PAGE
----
August 1, 2012
Despite a history of relatively few municipal bond defaults, some analysts have been sounding alarms about the credit quality. Meanwhile, the sector has continued to provide stellar returns in low interest rate environment. Hugh McGuirk, head of municipal bond investing at T. Rowe Price, acknowledges that state and local governments need to address long-term issues around pensions and health care benefits, but he is confident that the firm's in-depth credit research can continue to find good investment opportunities in a large market that offers the advantage of tax-free income.
- While absolute yields remain low, municipal bonds, as measured by the Barclays Municipal Bond Index, have returned just under 4% in the first half of 2012 and almost 10% for the one-year period ended June 30, 2012.
- We expect municipal bond returns to be more moderate for the rest of 2012, but their tax advantage still makes them attractive to fixed income investors.
- Over the long term, high-quality 10-year municipal bond yields have been about 90% of 10-year Treasury yields. As of June 30, 2012, 10-year munis rated AAA were yielding approximately 115% of 10-year Treasuries. This nominal yield advantage is prompting taxable bond portfolio managers to buy munis.
- While some state and local governments need to address long-term challenges regarding pension fund obligations and health care benefits, warnings about a string of large, imminent defaults have proven to be overly alarmist.
- The municipal bond market is a high-quality market with a history of few defaults. A Moody's study of municipal bonds showed only 71 defaults over a period of more than 40 years through 2011.
- The year-to-date default rate in 2012 is lower than it was last year. While credit issues may periodically pop up, the broad municipal market is doing quite well.
- Revenue bonds, which represent approximately two-thirds of municipal issuance, are backed by revenue streams generated by projects such as sewer systems, hospitals, and airports.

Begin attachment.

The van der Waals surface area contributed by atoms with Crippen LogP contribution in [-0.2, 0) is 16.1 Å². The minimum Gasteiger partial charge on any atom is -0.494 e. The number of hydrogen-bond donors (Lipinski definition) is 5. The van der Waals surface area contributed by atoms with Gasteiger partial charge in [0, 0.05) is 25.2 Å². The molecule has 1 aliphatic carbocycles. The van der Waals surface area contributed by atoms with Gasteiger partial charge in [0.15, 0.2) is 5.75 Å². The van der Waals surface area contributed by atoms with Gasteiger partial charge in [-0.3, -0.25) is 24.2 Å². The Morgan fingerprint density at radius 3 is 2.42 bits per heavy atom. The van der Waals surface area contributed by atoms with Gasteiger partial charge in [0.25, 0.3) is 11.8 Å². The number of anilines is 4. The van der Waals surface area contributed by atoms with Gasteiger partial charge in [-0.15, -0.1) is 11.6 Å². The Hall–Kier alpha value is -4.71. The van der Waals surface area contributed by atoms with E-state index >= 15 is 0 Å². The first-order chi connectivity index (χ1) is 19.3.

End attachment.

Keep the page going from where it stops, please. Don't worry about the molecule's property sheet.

- In contrast, general obligation bonds are used to fund municipal government operations, including those that are linked to their pension fund obligations.
- Using credit research in this large market, T. Rowe Price can analyze the revenue streams to figure out a bond's relative quality and determine if the revenues are sufficient to back it.
- In the 2005-2006 period, about half of all municipal bonds were insured, which made the muni market highly commoditized and limited the yield spreads (differences) between higher- and lower-quality bonds.
- The demise of municipal insurers in 2008 not only led to wider yield spreads, but also made research and credit analysis of the underlying issuer—what T. Rowe Price always does before buying bonds—much more critical.
- With a $3.7 trillion market containing 50,000 issuers, T. Rowe Price analysts see many municipal bond opportunities for investors seeking income and tax advantages.
Yield and share price will vary with interest rate changes. Investors should note that if interest rates rise significantly from current levels, bond fund total returns will decline and may even turn negative in the short term. Some income from municipal bonds may be subject to state and local taxes and the federal alternative minimum tax. The views are as of July 19, 2012 and may have changed since that time. This information is provided for informational purposes only and is not intended to reflect a current or past recommendation, or investment advice of any kind. Opinions and commentary do not take into account the investment objectives or financial situation of any particular investor or class of investor. Investors will need to consider their own circumstances before making an investment decision.